Audio Research REF160M mono power amplifier

hfnoutstanding.pngNot just a new model but a radical change for the venerable Reference Series, the REF160M mono power amp heralds a fresh direction in both looks and performance

A genius mix of both rebellion and restraint, Audio Research's latest chapter in the Reference saga, the REF160M monoblock power amplifier, is one of the biggest departures in the much-lauded series' evolution. Most obvious is the new look, which takes its cues from the G-Series, bringing with it a cool oversized meter, but the rest of the amplifier has been redeveloped, too, not least to incorporate features that will improve system matching, reliability, ease-of-use and initial set-up.

At £30k per pair, they seem almost sensibly-priced by today's standards, especially when you hear how they perform. Available in silver or black, a single REF160M is a fairly compact unit, at 438x254x457mm (WHD), with the handles adding 41mm; and its weight is a manageable 25.5kg. While we're on the topic of user-friendliness – and thanks to the features that are new to Reference models – actual installation is a dream. And I believe a stereo version will follow, a REF160S, should a brace of 'Ms demand too much of your space.

Choose Your Mode
Dave Gordon, recently elevated to Brand Ambassador, was effusive about one particular introduction to the family via this unit. By ARC standards, it is a monumental change first seen in the Foundation series' VT80. 'We wanted a reliable auto-bias circuit that would not degrade sound quality and we finally developed one. Carefully fusing the output tubes provides a great measure of protection and security.' Fittingly, this much-lauded development is a tribute to the late Ward Feibiger, who passed away last year: it was his last design for the company.

Another feature – and one which I found, after a week with the amps, to be truly invaluable for hands-on or finicky listeners – was the choice of Triode or Ultralinear operation. It meant the opportunity to dial in memories of Dynaco or Radford amps of 50 years ago with the ultralinear choice, or turning the clock back to the Pleistocene Era with Triode.

Says Gordon, 'Triode operation is treasured by some listeners but not useable by all, so we provide the ability to switch operation between Triode and Ultralinear on the fly. And, we added the flexibility to use a single-ended or balanced source with a Reference amplifier.'

Take note of that second observation, because there are hugely desirable control units, like early Nagras or classic Audio Research 'SP' preamps, that some might wish to mix 'n' match with modern Reference amps, but which lack balanced outputs... and purists do not like RCA-to-XLR adapters. A toggle on the back selects between the two modes, while the rear also contains speaker taps for 4, 8 or 16ohm loads and fan speed selection. The unit offers a panoply of remote power-on/off and system integration options.


Dancing Needles
First seen (I think) in the Reference 75SE stereo power amplifier, to which these were compared, the KT150 is the output tube of choice, benefiting from the new auto-bias feature. While the auto-bias technology will accommodate other octal-based tubes, the REF160M was designed and fine-tuned for use with the KT150. When I asked if the amp could be ordered with KT88s, KT120s, 6550s or others, the UK importer snorted, 'Why? Do you want to lower the performance?'.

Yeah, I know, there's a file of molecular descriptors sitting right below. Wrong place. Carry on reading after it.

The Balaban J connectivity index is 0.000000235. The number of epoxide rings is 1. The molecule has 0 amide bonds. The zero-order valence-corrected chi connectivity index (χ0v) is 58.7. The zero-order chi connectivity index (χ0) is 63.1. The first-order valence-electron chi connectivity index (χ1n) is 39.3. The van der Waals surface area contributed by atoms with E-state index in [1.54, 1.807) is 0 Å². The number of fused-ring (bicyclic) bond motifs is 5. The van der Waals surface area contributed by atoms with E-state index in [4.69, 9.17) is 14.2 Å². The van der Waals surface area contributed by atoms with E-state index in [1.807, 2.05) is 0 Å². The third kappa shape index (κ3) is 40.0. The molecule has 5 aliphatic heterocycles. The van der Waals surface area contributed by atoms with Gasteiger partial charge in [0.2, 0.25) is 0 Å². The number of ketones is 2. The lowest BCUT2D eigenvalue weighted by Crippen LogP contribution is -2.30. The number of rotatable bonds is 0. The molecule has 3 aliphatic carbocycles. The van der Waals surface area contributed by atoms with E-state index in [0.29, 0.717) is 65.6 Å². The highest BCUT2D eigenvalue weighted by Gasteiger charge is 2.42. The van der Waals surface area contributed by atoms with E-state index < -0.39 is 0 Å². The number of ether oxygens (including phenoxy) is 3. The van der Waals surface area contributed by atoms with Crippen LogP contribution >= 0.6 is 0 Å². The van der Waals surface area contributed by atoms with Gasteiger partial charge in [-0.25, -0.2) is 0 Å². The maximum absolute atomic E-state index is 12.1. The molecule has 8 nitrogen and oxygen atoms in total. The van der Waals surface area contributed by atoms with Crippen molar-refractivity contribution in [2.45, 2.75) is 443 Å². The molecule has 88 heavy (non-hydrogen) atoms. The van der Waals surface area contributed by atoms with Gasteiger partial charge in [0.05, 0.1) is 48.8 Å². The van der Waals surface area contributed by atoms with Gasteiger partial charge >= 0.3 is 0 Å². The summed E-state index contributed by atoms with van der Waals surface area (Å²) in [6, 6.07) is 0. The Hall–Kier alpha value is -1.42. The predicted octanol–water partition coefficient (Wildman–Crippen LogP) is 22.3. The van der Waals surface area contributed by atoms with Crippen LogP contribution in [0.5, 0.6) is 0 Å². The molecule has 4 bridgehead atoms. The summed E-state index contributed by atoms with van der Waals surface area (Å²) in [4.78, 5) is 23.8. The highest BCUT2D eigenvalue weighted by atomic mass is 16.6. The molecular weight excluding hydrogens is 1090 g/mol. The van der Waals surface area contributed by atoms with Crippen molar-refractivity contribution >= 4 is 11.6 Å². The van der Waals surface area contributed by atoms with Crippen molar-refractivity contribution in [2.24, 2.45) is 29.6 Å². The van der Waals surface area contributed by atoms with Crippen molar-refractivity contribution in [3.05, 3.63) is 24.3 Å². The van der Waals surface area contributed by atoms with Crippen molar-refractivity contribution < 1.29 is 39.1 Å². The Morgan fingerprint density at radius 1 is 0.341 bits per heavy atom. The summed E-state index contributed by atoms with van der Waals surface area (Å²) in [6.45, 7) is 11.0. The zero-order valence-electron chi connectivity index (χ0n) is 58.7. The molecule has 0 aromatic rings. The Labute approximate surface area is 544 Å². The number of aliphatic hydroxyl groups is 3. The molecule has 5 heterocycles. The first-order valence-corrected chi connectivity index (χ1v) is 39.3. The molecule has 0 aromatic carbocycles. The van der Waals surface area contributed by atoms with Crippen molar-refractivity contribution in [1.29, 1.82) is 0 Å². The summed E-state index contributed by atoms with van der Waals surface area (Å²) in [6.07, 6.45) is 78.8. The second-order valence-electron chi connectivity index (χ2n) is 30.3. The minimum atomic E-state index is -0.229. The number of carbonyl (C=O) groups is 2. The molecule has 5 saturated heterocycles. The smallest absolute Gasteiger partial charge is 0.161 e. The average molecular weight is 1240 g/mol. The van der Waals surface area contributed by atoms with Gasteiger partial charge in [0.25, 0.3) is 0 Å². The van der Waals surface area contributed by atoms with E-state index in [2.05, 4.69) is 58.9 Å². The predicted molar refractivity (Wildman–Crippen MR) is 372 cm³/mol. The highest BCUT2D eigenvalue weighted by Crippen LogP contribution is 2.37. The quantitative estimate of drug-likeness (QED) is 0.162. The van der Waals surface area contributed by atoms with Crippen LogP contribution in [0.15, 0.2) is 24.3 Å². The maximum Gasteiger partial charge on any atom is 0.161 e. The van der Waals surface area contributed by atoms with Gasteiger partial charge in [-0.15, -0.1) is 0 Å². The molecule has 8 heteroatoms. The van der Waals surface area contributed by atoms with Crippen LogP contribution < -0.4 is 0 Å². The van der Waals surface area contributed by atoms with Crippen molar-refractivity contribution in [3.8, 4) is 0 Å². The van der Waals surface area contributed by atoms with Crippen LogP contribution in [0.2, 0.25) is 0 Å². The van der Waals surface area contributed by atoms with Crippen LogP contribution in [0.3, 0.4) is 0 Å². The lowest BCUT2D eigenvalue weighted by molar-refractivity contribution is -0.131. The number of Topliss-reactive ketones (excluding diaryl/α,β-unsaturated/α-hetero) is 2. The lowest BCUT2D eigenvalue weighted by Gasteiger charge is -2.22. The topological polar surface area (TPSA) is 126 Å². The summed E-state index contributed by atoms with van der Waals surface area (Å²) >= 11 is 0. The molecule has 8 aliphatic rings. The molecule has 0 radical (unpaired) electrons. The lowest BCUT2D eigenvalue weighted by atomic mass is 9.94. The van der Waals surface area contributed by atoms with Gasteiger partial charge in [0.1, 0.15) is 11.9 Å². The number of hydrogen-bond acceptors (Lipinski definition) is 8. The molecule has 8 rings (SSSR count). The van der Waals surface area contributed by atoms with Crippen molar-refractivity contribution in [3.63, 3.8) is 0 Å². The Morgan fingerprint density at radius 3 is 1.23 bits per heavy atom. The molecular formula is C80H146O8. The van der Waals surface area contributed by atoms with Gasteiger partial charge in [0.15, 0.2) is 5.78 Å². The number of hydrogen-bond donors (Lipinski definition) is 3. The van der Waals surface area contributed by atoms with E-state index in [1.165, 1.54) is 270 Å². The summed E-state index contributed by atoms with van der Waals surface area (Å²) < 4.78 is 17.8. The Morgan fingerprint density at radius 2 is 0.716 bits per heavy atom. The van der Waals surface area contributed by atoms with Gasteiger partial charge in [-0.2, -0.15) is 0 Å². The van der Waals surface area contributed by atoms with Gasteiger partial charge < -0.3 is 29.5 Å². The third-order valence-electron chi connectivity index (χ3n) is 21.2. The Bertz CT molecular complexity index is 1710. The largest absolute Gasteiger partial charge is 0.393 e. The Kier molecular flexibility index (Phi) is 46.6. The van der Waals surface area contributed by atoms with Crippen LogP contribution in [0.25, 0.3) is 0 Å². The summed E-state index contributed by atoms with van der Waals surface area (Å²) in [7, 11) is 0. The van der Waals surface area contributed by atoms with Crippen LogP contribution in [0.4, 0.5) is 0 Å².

I have to agree: the KT150 has proved to be one of, if not the finest of newborn 21st century valves. When pushed, he let out a sigh of dismay, like a Savile Row tailor being asked if he would substitute cotton for a suit's silk lining. 'We will supply other tubes, but the amplifiers will be delivered with KT150s, and prices for replacements will be dictated by market values.' His caution is understandable, with UK charges fluctuating almost daily when dealing with American, Russian or Chinese-made vacuum tubes.

So in-your-face is the new meter that it may prove divisive. Susceptible as I am to the allure of old-style mechanical meters, with black needles against a white dial, I admit to be taken aback by the sleek, ultra-modern look of arched scales etched into Perspex, with a big, illuminated indicator. The needle's activity was a ballet of its own as I used the amplifier through the Wilson Yvettes [HFN Feb '17], and moved from Triode to Ultralinear, head-banging to whisper-soft. Their action was swift and the ascent followed sudden shows of bombast in the signal with confidence [see PM's Lab Report].

Alongside the power on/off button below the clear fascia are buttons for the levels of illumination; tube monitoring, which uses the scales to keep an eye on valve condition; and the Triode/Ultralinear selector. Should you wish to gaze upon the lit tubes with the perforated cover in place, the meter-window frames them beautifully.

Subtle Differences
My only whinge about the front panel as a way of monitoring activity was the choice of blue and green for the LED that indicates Triode or Ultralinear operation. The unit is rated conservatively at 140W in Ultralinear mode, the power effectively halving in Triode mode, but this drop was not sufficiently audible to be a giveaway unless really hammering the hell out of the units. Instead, one has to look at the LED at eye-level while pressing the mode select button to note the colour change.

Audio Research Corp.
Minnesota, USA
Supplied by: Absolute Sounds Ltd.
0208 971 3909